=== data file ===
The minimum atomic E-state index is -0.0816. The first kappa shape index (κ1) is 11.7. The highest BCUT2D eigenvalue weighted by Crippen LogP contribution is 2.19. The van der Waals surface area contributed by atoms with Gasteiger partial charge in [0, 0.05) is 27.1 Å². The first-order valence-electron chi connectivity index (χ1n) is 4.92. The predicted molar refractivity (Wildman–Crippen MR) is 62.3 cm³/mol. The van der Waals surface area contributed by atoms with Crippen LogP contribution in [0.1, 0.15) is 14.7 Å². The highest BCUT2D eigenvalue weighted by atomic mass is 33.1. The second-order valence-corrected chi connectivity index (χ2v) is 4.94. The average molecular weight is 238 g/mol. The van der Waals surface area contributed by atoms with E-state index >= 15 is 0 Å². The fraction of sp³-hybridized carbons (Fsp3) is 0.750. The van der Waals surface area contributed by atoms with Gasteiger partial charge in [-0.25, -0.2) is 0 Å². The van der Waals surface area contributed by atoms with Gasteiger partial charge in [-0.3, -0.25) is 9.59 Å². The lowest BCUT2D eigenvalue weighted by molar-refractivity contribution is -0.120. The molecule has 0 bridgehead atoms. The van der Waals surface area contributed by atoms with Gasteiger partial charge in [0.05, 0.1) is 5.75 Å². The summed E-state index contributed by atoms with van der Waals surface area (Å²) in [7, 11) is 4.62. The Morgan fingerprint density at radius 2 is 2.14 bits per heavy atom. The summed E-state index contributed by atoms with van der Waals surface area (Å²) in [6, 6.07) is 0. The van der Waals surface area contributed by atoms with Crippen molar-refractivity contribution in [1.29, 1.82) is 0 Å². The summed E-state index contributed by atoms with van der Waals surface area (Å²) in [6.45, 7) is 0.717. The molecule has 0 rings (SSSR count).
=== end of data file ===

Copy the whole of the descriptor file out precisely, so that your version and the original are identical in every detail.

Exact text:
The minimum atomic E-state index is -0.0816. The first kappa shape index (κ1) is 11.7. The highest BCUT2D eigenvalue weighted by Crippen LogP contribution is 2.19. The van der Waals surface area contributed by atoms with Gasteiger partial charge in [0, 0.05) is 27.1 Å². The first-order valence-electron chi connectivity index (χ1n) is 4.92. The predicted molar refractivity (Wildman–Crippen MR) is 62.3 cm³/mol. The van der Waals surface area contributed by atoms with Crippen LogP contribution in [0.1, 0.15) is 14.7 Å². The highest BCUT2D eigenvalue weighted by atomic mass is 33.1. The second-order valence-corrected chi connectivity index (χ2v) is 4.94. The average molecular weight is 238 g/mol. The van der Waals surface area contributed by atoms with E-state index >= 15 is 0 Å². The fraction of sp³-hybridized carbons (Fsp3) is 0.750. The van der Waals surface area contributed by atoms with Gasteiger partial charge in [-0.25, -0.2) is 0 Å². The van der Waals surface area contributed by atoms with Gasteiger partial charge in [-0.3, -0.25) is 9.59 Å². The lowest BCUT2D eigenvalue weighted by molar-refractivity contribution is -0.120. The molecule has 0 bridgehead atoms. The van der Waals surface area contributed by atoms with Gasteiger partial charge in [0.05, 0.1) is 5.75 Å². The summed E-state index contributed by atoms with van der Waals surface area (Å²) in [7, 11) is 4.62. The Morgan fingerprint density at radius 2 is 2.14 bits per heavy atom. The summed E-state index contributed by atoms with van der Waals surface area (Å²) in [6, 6.07) is 0. The van der Waals surface area contributed by atoms with Crippen molar-refractivity contribution in [1.29, 1.82) is 0 Å². The summed E-state index contributed by atoms with van der Waals surface area (Å²) in [6.45, 7) is 0.717. The molecule has 0 rings (SSSR count).